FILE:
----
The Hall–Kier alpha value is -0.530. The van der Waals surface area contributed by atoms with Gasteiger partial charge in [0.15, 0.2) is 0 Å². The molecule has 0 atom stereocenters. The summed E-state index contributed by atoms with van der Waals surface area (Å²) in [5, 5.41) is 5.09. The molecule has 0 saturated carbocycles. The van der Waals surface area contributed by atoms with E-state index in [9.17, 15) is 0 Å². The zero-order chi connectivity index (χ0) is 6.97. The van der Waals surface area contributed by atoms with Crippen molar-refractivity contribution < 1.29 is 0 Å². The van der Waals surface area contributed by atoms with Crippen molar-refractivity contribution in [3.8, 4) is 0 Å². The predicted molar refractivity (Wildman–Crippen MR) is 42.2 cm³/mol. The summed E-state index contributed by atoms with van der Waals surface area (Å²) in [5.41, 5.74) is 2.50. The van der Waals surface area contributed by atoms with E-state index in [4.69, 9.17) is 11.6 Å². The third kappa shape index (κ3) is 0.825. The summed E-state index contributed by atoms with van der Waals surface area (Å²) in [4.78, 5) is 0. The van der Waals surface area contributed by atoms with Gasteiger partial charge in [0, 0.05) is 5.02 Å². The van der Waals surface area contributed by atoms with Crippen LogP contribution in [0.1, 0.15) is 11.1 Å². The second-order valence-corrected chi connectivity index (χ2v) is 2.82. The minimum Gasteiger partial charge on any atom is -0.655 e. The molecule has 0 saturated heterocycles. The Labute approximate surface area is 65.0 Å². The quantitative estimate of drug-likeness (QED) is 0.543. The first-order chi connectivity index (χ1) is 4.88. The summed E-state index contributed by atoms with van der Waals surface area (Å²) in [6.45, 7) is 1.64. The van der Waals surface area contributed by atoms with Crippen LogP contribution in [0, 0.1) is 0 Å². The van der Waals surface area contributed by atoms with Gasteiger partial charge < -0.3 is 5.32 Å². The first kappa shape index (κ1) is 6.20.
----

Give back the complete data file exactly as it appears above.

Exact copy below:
The Hall–Kier alpha value is -0.530. The van der Waals surface area contributed by atoms with Gasteiger partial charge in [0.15, 0.2) is 0 Å². The molecule has 0 atom stereocenters. The summed E-state index contributed by atoms with van der Waals surface area (Å²) in [5, 5.41) is 5.09. The molecule has 0 saturated carbocycles. The van der Waals surface area contributed by atoms with E-state index in [9.17, 15) is 0 Å². The zero-order chi connectivity index (χ0) is 6.97. The van der Waals surface area contributed by atoms with Crippen molar-refractivity contribution < 1.29 is 0 Å². The van der Waals surface area contributed by atoms with Crippen molar-refractivity contribution in [3.8, 4) is 0 Å². The predicted molar refractivity (Wildman–Crippen MR) is 42.2 cm³/mol. The summed E-state index contributed by atoms with van der Waals surface area (Å²) in [5.41, 5.74) is 2.50. The van der Waals surface area contributed by atoms with E-state index in [4.69, 9.17) is 11.6 Å². The third kappa shape index (κ3) is 0.825. The summed E-state index contributed by atoms with van der Waals surface area (Å²) in [4.78, 5) is 0. The van der Waals surface area contributed by atoms with Gasteiger partial charge in [0, 0.05) is 5.02 Å². The van der Waals surface area contributed by atoms with Crippen LogP contribution in [0.1, 0.15) is 11.1 Å². The second-order valence-corrected chi connectivity index (χ2v) is 2.82. The minimum Gasteiger partial charge on any atom is -0.655 e. The molecule has 0 saturated heterocycles. The Labute approximate surface area is 65.0 Å². The quantitative estimate of drug-likeness (QED) is 0.543. The first-order chi connectivity index (χ1) is 4.88. The summed E-state index contributed by atoms with van der Waals surface area (Å²) in [6.45, 7) is 1.64. The van der Waals surface area contributed by atoms with Crippen LogP contribution in [0, 0.1) is 0 Å². The van der Waals surface area contributed by atoms with Gasteiger partial charge < -0.3 is 5.32 Å². The first kappa shape index (κ1) is 6.20.